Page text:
Thirteen of us at the same time & on same plane. In fact, People to People had two other delegations (nurses AND ground water) leaving LAX at about the same time. Groundwater folks were on our plane. Service was good, and the time really did go quickly considering that leg of the trip was 17.5 hours long! Capt said that there was a major headwind blowing from the west, so we were diverted way north. We flew across the Int'l Date Line. Surprise! (No one cared or was pinched or got a certificate, or anything!) But there was lots of room. sherry and I were at the opposites of a row with two empty seats between us. Sweet!

We got to Hong Kong at about 5:30 am on Tuesday morning (left San Diego Sunday pm). Hong Kong airport was almost deserted. Shops were closed and relatively few folks were around.

I think I went through at least 4 security checks during the day. This new knee sure gets me a lot of attention in airport security lines. Thank goodness it is doing very well!

Although the left one complained today, I was really putting it through a workout! Why?Because today I climbed on The Great Wall! What a thrill. Unfortunately, it was hazy, foggy, and even a little drizzly, so our pictures aren't as great as we would have liked. I have to download them and go through them before I can send any to you, but I'll get to that in a day or two.

I'm drifting off to sleep again...guess I need to sleep. Tomrrow is our first set of professional visits. I give the first presentation. We'll be at Peking University.

Be well and stay tuned.
BTW: Our other blog isn't working right, so this one might be all you get!


Saturday, October 18, 2008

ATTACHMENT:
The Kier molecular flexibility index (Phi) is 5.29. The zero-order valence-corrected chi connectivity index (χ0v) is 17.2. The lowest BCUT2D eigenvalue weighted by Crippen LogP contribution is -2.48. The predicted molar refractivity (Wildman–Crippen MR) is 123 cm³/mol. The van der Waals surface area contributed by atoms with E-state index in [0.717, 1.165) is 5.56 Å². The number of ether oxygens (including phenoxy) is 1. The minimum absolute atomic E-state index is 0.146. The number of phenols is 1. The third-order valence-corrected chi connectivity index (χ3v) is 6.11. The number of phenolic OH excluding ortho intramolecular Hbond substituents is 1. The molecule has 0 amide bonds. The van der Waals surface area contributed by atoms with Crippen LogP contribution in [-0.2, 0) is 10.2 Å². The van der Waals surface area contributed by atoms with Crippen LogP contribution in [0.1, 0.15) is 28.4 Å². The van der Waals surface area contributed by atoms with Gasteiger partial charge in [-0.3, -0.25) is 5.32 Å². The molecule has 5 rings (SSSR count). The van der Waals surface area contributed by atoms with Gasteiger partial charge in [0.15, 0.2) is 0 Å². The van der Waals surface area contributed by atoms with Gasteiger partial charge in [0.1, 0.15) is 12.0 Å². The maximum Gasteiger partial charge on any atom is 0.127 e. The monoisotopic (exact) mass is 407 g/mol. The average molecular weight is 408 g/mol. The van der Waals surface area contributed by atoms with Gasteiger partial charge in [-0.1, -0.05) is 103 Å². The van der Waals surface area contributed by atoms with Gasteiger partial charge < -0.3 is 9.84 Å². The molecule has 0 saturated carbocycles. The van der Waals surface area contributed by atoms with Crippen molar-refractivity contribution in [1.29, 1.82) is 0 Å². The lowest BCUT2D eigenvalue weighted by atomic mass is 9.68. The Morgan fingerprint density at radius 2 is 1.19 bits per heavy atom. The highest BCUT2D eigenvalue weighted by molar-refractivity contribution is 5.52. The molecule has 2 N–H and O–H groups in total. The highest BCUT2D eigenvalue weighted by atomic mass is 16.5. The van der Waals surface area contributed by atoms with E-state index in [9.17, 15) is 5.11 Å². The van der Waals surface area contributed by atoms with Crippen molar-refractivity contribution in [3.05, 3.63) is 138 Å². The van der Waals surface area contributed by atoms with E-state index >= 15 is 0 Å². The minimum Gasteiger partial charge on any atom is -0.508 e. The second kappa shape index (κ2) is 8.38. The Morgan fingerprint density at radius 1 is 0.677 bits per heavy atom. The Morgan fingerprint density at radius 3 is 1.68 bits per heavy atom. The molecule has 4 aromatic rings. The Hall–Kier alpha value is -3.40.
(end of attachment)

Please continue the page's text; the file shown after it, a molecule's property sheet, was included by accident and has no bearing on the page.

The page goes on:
Twenty-two hours to go!

Yep, just 22 short hours before I get on the first plane to head to Beijing! Let's see, SAN to LAX to Hong Kong to Beijing. I leave San Diego at 6:05 PM on 19 October, and arrive in Beijing at 11:25 am on 21 October. That whole international date line thing is a bit weird. I have no idea how long I'll actually be flying. The time changes make my head spin. But, what's even weirder is that when we come home, we leave Shanghai at 8:40 am on 31 October and I'm home in San Diego at 4:46 pm the same day! Guess that's how I get the day back that I will lose on the way over...

I remember when I used to date sailors (those details another day, another blog), they told me that crossing the international date line was reason for celebration and/or hazing...or was that the equator??? Hmmmm...goes to show how long ago that was! I can't even remember it right.

Well, I'm not ready. And, I've found something else to do to procrastinate just a little longer. Lots of things are done, but the packing is still far, far behind. I'm doing laundry. Can't pack it 'til it's clean, right? I have some piles of things all over the guest bedroom. That's my staging area and I'm hoping that by 3 o'clock tomorrow, when I have to leave for the airport, that I will be calm, cool, and collected, knowing that I have it all done and that I've forgotten nothing. Yeah, right!

I've cleaned out all the likely-to-go-bad food from the fridge, I've paid bills through the end of the month, I've got instructions ready for the dog sitter, and I think I have my traveling money figured out. I'm still putting files on my new laptop so that I'll have everything I need while I'm there. I got the car washed, and I had a mani/pedi, and I have my rides to/from the airport set up. Wish I had packed. But, nonetheless, I'm ready. Not literally...but mentally. The literal part will come.

The next time you hear from me, I'll be in China!

wan an! (good night)

Monday, October 13, 2008

L'hotel Linda and a new blog for the China trip

I'm blogging because it's been a week. A quick week! And still so much to do before I leave for China. I learned from Mary Wise, who also blogs (, that lists work in blogs. So, here goes: